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Breast Induration With Hypofractionated vs Standard Fractionated Radiotherapy in Patients With Early Breast Cancer or Ductal Carcinoma in Situ


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In a Danish Breast Cancer Group phase III trial (DBCG HYPO) reported in the Journal of Clinical Oncology, Offersen et al found no difference in the rates of breast induration with moderately hypofractionated vs standard fractionated radiotherapy in women with early breast cancer or ductal carcinoma in situ (DCIS).

Study Details

The trial included 1,854 eligible patients from sites in Denmark, Germany, and Norway aged > 40 years who underwent breast-conserving surgery for node-negative breast cancer or DCIS. Patients were randomly assigned between May 2009 and March 2014 to receive hypofractionated radiotherapy at 40 Gy in 15 fractions (n = 917) or standard treatment with 50 Gy in 25 fractions (n = 937).

A total of 1,608 patients had adenocarcinoma, and 246 had DCIS. The primary endpoint was noninferiority of the 40-Gy vs 50-Gy regimen in 3-year grade 2 or 3 breast induration, assuming no significant difference in locoregional recurrence.

Induration Rates and Other Outcomes

The 3-year rates of induration were 9.0% (95% confidence interval [CI] = 7.2%–11.1%) in the 40-Gy group vs 11.8% (95% CI = 9.7%-14.1%) in the 50-Gy group (risk difference = −2.7%, 95% CI = −5.6% to 0.2%, P = .07). The upper boundary of the 97.5% confidence interval for the difference in incidence was 0.2%, satisfying the criteria (< 10%) for noninferiority of 40 Gy vs 50 Gy. The hazard ratio (HR) for the 40-Gy vs 50-Gy group was 0.75 (95% CI = 0.55–1.01). At 5 years, the incidence of induration was 11% vs 13% (odds ratio = 0.80, 95% CI = 0.65–0.98, P = .029).

KEY POINTS

  • No difference in 3-year risk of induration was observed between the 40-Gy group and the 50-Gy group.
  • Locoregional recurrence at 9 years did not differ between groups.

Risk of induration was not increased by use of systemic therapies or radiotherapy boost. Telangiectasia, dyspigmentation, poor scar appearance, and pain all occurred at low rates. The majority of patients were scored as having excellent or good cosmesis, and patient-reported satisfaction with the cosmetic outcome was high. All of these outcomes were similar or better in the 40-Gy group vs the 50-Gy group.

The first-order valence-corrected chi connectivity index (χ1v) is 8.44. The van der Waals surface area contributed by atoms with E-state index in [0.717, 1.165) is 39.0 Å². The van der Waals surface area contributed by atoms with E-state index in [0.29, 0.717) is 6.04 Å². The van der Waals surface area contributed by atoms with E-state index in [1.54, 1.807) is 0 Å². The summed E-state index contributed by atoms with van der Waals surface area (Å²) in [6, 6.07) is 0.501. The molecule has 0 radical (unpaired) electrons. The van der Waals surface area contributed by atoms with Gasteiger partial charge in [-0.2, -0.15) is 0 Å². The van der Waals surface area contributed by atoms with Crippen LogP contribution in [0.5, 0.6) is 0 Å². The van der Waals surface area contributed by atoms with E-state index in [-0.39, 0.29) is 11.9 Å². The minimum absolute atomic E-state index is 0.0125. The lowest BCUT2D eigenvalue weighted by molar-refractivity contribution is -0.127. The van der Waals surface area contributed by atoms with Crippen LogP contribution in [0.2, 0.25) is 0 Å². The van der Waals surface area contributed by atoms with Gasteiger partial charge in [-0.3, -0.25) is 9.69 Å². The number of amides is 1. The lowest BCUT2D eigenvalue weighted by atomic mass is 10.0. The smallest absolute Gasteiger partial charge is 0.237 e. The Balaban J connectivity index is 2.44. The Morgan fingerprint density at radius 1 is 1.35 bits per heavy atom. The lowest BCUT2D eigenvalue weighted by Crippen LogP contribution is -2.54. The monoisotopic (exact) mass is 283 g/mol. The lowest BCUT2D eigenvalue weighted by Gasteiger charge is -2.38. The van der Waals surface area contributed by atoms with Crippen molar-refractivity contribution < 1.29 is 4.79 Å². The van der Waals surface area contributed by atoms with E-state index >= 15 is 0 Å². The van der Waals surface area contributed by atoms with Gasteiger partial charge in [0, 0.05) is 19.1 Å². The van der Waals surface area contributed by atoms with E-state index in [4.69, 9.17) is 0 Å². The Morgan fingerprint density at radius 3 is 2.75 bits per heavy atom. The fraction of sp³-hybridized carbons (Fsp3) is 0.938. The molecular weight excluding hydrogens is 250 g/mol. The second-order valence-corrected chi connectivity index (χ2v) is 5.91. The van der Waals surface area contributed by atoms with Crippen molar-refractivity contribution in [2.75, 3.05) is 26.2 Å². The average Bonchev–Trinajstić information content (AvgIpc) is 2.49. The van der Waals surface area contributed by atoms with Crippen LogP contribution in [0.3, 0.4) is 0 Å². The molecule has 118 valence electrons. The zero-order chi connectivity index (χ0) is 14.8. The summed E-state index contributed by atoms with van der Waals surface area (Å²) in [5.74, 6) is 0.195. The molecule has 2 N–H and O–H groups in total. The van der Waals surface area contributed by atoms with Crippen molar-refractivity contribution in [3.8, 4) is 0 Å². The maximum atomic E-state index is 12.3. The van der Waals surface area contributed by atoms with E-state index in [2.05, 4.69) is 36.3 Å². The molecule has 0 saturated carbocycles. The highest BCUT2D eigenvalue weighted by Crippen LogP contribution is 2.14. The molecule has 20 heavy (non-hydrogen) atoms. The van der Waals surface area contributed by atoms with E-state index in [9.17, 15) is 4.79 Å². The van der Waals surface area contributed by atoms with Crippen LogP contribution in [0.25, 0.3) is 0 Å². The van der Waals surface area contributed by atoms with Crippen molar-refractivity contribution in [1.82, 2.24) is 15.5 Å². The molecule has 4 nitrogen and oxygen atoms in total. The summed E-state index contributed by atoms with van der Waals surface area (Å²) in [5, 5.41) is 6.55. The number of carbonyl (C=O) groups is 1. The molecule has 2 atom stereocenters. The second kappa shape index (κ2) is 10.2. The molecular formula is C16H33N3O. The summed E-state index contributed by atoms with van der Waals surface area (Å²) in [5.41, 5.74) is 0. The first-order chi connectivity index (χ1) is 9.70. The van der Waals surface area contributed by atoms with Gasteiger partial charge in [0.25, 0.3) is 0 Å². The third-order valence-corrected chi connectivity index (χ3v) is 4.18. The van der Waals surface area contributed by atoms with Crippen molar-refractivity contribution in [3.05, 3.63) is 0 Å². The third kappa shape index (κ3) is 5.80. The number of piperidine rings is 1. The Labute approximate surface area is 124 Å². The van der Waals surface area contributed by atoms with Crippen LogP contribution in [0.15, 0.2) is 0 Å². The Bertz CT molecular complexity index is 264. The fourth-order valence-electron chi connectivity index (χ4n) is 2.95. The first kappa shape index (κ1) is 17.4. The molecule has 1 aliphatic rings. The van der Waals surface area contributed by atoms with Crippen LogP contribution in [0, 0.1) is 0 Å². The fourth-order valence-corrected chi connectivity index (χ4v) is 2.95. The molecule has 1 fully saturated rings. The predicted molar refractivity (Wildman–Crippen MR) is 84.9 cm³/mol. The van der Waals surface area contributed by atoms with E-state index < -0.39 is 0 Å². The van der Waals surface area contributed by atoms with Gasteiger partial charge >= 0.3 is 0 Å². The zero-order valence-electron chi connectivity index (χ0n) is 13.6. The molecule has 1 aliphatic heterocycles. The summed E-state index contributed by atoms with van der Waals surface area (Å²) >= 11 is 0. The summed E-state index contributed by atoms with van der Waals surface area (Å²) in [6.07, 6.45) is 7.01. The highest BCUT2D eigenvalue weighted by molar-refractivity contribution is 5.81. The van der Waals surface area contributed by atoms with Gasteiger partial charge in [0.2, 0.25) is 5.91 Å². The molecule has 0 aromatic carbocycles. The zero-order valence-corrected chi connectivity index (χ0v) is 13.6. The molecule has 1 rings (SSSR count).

No significant difference in 9-year risk of locoregional recurrence was observed among all patients, with rates of 3.0% (95% CI = 1.9%–4.5%) in the 40-Gy group vs 3.3% (95% CI = 2.0%–5.0%) in the 50-Gy group (risk difference = −0.3%, 95% CI = −2.3% to 1.7%). The hazard ratio was 0.90 (95% CI = 0.51–1.59).

Among the group of patients with invasive carcinoma, a total of 33 patients (2.1%) had locoregional recurrence, including 14 patients in the 40-Gy group and 19 patients in the 50-Gy group (HR = 0.75, 95% CI = 0.37–1.49, P = .41). Among patients with DCIS, 14 patients (7.7%) had locoregional recurrence, including 8 in the 40-Gy group vs 6 in the 50-Gy group (HR = 1.40, 95% CI = 0.49–4.05, P = .53).

Overall survival at 9 years was 93.4% (95% CI = 91.0%–95.2%) in the 40-Gy group vs 93.4% (95% CI = 91.1%–95.1%) in the 50-Gy group (HR = 0.98, 95% CI = 0.65–1.47, P = .93).

The investigators concluded, “Moderately hypofractionated breast irradiation of node-negative breast cancer or DCIS did not result in more breast induration compared with standard fractionated therapy. Other normal tissue effects were minimal, with similar or less frequent rates in the 40-Gy group. The 9-year locoregional recurrence risk was low.”

Birgitte V. Offersen, MD, PhD, of the Department of Experimental Clinical Oncology, Aarhus University Hospital, is the corresponding author for the Journal of Clinical Oncology article.

Disclosure: The study was supported by the Danish Cancer Society, the Centre for Interventional Research in Radiation Oncology, and the Danish Comprehensive Cancer Center Radiotherapy Group. For full disclosures of the study authors, visit ascopubs.org.

The content in this post has not been reviewed by the American Society of Clinical Oncology, Inc. (ASCO®) and does not necessarily reflect the ideas and opinions of ASCO®.
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